You can now read 10 articles each month for free on BostonGlobe.com.

The Boston Globe

Sports

NFL notebook

Notes: Mike Mularkey gets Jaguars' coaching job

Raiders cut ties with Jackson

The Jacksonville Jaguars hired Mike Mularkey, a move they hope will help improve the league's worst offense. The team plans to introduce Mularkey at a news conference today.

AP/File

The Jacksonville Jaguars hired Mike Mularkey as head coach, a move they hope will help improve the league's worst offense. The team plans to introduce Mularkey at a news conference today.

The Jacksonville Jaguars hired Falcons offensive coordinator Mike Mularkey as head coach last night, a move they hope will help improve the league’s worst offense.

The team plans to introduce Mularkey at a news conference today.

Continue reading below

Mularkey’s offense was shut out in a wild-card loss to the New York Giants Sunday. Nonetheless, his long relationship with Jaguars general manager Gene Smith made him a front-runner from the beginning of the search.

He previously was a head coach with Buffalo, where he went 14-18 before being fired after the 2005 season. He has been Atlanta’s offensive coordinator since 2008, helping mentor quarterback Matt Ryan. The Jaguars hope he can do the same with Blaine Gabbert, who struggled in his first season.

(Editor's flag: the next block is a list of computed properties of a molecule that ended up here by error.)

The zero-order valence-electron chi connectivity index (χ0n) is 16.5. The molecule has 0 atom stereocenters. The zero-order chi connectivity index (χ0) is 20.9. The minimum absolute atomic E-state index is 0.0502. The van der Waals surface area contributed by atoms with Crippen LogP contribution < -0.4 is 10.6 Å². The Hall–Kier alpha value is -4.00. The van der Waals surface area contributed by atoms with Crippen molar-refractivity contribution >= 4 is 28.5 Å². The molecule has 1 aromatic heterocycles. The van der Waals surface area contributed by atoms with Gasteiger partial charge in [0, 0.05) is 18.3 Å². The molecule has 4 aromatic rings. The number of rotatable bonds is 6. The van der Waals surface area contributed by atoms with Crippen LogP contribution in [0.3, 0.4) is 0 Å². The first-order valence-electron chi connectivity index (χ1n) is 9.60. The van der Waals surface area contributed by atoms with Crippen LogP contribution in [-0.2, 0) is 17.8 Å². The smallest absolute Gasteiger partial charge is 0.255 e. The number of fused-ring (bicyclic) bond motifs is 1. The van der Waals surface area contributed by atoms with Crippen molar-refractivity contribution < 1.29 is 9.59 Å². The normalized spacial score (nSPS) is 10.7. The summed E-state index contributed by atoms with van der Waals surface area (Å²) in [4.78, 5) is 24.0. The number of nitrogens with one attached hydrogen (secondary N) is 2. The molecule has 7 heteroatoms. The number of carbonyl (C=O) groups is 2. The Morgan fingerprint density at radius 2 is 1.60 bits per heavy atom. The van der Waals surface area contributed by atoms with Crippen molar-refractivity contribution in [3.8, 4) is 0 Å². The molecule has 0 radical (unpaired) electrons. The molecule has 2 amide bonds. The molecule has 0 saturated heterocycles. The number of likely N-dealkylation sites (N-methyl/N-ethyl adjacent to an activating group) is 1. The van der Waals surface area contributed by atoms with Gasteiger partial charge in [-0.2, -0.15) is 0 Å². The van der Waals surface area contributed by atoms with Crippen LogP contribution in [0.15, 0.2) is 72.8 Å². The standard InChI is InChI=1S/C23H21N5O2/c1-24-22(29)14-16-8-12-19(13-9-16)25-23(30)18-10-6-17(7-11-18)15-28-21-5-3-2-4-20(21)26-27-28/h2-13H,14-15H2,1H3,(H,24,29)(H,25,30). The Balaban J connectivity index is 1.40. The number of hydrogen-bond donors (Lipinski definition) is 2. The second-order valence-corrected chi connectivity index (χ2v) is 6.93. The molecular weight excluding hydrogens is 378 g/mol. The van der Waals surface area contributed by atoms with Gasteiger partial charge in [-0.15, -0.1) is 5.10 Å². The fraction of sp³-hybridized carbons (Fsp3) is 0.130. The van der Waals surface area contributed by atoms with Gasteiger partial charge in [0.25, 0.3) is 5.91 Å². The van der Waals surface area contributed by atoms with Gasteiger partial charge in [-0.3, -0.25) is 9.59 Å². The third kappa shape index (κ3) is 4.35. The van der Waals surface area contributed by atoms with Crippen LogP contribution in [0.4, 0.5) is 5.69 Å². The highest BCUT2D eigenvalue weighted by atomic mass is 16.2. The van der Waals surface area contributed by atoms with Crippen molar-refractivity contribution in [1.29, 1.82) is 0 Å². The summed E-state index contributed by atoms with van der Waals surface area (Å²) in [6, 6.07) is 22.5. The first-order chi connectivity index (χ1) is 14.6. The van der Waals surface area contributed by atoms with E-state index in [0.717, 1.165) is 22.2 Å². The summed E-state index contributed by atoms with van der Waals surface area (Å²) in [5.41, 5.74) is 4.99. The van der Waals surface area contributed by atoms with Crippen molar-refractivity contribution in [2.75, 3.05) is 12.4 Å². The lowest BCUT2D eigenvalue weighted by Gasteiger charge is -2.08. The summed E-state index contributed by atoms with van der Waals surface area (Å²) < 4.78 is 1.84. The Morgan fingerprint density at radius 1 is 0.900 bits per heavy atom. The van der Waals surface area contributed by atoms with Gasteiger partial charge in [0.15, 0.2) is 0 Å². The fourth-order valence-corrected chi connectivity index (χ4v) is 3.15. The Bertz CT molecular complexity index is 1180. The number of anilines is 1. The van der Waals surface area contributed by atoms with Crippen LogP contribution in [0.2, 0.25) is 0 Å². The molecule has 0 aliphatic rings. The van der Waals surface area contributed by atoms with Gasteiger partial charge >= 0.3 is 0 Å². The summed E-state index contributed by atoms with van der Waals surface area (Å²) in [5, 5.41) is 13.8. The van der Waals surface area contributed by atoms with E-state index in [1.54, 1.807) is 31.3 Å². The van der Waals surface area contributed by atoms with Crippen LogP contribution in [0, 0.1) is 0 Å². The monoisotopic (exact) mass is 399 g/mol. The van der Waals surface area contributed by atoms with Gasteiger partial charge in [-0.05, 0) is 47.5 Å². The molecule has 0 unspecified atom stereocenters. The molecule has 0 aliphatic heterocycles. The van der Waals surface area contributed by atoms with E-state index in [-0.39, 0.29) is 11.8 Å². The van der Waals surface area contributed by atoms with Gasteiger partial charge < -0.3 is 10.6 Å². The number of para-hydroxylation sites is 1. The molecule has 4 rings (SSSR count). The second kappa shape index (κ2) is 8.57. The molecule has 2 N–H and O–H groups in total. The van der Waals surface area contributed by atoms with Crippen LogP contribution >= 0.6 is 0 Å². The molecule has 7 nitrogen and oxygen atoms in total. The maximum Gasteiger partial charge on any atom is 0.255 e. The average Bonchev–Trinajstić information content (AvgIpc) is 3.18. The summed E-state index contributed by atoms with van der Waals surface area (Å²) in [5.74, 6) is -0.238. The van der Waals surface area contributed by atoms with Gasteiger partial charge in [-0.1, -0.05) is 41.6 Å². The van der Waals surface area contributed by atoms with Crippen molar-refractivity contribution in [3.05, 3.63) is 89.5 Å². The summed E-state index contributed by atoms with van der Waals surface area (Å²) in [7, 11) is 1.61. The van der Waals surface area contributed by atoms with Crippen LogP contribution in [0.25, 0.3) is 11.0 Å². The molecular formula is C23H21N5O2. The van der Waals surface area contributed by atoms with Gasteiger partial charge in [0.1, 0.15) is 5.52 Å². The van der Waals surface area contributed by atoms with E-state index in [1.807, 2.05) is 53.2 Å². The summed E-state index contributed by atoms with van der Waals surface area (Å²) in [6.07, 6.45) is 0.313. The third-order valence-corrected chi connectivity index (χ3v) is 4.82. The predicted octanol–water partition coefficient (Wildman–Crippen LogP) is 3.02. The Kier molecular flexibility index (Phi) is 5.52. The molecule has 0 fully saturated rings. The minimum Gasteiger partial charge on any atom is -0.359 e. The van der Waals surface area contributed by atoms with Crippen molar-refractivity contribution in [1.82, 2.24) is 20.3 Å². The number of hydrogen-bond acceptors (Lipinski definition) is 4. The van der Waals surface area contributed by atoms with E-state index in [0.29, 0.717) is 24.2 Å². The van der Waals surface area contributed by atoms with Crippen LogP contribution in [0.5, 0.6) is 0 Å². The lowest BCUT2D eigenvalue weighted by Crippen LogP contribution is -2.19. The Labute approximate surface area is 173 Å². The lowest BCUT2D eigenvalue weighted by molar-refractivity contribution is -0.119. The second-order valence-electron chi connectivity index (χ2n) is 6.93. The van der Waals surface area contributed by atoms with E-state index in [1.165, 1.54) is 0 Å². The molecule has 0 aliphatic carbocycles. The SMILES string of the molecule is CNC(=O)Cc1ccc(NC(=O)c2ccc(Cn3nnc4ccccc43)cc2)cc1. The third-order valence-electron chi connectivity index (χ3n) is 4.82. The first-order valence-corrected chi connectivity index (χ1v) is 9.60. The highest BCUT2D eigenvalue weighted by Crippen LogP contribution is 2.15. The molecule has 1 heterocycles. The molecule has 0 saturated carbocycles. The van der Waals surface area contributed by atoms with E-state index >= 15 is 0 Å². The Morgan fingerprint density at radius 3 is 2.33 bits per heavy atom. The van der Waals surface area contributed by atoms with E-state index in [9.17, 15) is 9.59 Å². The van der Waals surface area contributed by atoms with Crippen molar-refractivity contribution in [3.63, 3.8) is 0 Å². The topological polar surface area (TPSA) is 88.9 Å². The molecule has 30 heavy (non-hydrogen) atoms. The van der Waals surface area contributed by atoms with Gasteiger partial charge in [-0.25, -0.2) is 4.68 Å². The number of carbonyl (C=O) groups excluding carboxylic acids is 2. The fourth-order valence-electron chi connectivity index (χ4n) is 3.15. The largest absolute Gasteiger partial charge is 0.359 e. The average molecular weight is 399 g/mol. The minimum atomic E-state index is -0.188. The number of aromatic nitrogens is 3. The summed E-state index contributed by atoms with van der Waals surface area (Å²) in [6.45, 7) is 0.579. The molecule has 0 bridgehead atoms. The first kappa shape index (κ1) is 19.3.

New owner Shahid Khan made it clear he wanted an offensive-minded coach to turn around a franchise that has missed the playoffs 10 times in 12 years.

In another coaching move, the Raiders fired coach Hue Jackson after just one season at the helm in the first major move since Reggie McKenzie was hired as general manager.

The decision came four days after the team hired McKenzie following the death of longtime owner Al Davis in October. McKenzie was formally introduced yesterday.

Continue reading below

The move marks a rapid fall for Jackson, who was in charge of personnel decisions and coaching after Davis died of heart failure Oct. 8.

Owner Mark Davis, Al’s son, made the decision to bring in McKenzie last week and gave him the authority over the coaching staff.

Davis also said yesterday it’s imperative the team get a new stadium and he has had discussions with groups in Los Angeles about returning the franchise to Southern California.

He has no plans to sell the franchise but wants to move the Raiders out of the outdated Oakland Coliseum. The team’s lease runs through the 2013 season.

Davis says CEO Amy Trask has talked with officials in Oakland and with the San Francisco 49ers about sharing a stadium in Santa Clara. He has talked to groups in Los Angeles but hasn’t received an offer he likes.

Philbin’s son dead

Police recovered the body of Packers offensive coordinator Joe Philbin’s son from an icy river in Oshkosh, Wis., and said they were trying to figure out how he died. Michael T. Philbin, 21, disappeared early Sunday and was reported missing that night. His body was recovered from the Fox River by divers Monday, but Oshkosh Police Chief Scott Greuel waited a day to release the name out of respect for the family’s privacy.

“We love Michael so much and will miss him dearly,’’ Joe Philbin said in statement released by the team. “He loved his family, friends and life. His memory will live on in the hearts and minds of all who knew him. We are appreciative of the prayers and the support of our family, friends and the Packers family.’’